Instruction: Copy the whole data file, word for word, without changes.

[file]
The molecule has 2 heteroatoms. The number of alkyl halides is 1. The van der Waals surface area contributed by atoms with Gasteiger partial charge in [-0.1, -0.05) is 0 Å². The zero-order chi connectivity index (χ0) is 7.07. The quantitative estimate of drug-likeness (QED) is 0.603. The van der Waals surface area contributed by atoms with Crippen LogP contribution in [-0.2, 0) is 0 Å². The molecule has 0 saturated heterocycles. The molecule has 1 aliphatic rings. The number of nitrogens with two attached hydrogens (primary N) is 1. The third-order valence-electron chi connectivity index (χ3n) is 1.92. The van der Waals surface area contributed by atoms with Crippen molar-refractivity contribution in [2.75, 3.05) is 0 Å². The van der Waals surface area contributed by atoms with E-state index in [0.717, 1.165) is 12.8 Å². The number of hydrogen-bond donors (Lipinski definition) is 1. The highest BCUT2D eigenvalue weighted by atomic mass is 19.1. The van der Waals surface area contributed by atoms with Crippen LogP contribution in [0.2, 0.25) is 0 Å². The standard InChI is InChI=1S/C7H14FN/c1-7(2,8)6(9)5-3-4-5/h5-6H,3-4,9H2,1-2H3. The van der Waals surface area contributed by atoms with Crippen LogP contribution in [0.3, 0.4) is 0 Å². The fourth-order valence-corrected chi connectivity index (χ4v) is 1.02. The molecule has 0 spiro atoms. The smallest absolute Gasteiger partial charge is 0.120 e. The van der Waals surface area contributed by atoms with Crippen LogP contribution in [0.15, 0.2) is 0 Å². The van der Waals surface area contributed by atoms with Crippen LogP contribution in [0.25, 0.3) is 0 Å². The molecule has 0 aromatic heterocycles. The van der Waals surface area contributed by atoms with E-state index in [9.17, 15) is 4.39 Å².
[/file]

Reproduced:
The molecule has 2 heteroatoms. The number of alkyl halides is 1. The van der Waals surface area contributed by atoms with Gasteiger partial charge in [-0.1, -0.05) is 0 Å². The zero-order chi connectivity index (χ0) is 7.07. The quantitative estimate of drug-likeness (QED) is 0.603. The van der Waals surface area contributed by atoms with Crippen LogP contribution in [-0.2, 0) is 0 Å². The molecule has 0 saturated heterocycles. The molecule has 1 aliphatic rings. The number of nitrogens with two attached hydrogens (primary N) is 1. The third-order valence-electron chi connectivity index (χ3n) is 1.92. The van der Waals surface area contributed by atoms with Crippen molar-refractivity contribution in [2.75, 3.05) is 0 Å². The van der Waals surface area contributed by atoms with E-state index in [0.717, 1.165) is 12.8 Å². The number of hydrogen-bond donors (Lipinski definition) is 1. The highest BCUT2D eigenvalue weighted by atomic mass is 19.1. The van der Waals surface area contributed by atoms with Crippen LogP contribution in [0.2, 0.25) is 0 Å². The standard InChI is InChI=1S/C7H14FN/c1-7(2,8)6(9)5-3-4-5/h5-6H,3-4,9H2,1-2H3. The van der Waals surface area contributed by atoms with Crippen LogP contribution in [0.3, 0.4) is 0 Å². The fourth-order valence-corrected chi connectivity index (χ4v) is 1.02. The molecule has 0 spiro atoms. The smallest absolute Gasteiger partial charge is 0.120 e. The van der Waals surface area contributed by atoms with Crippen LogP contribution in [0.15, 0.2) is 0 Å². The van der Waals surface area contributed by atoms with Crippen LogP contribution in [0.25, 0.3) is 0 Å². The molecule has 0 aromatic heterocycles. The van der Waals surface area contributed by atoms with E-state index in [9.17, 15) is 4.39 Å².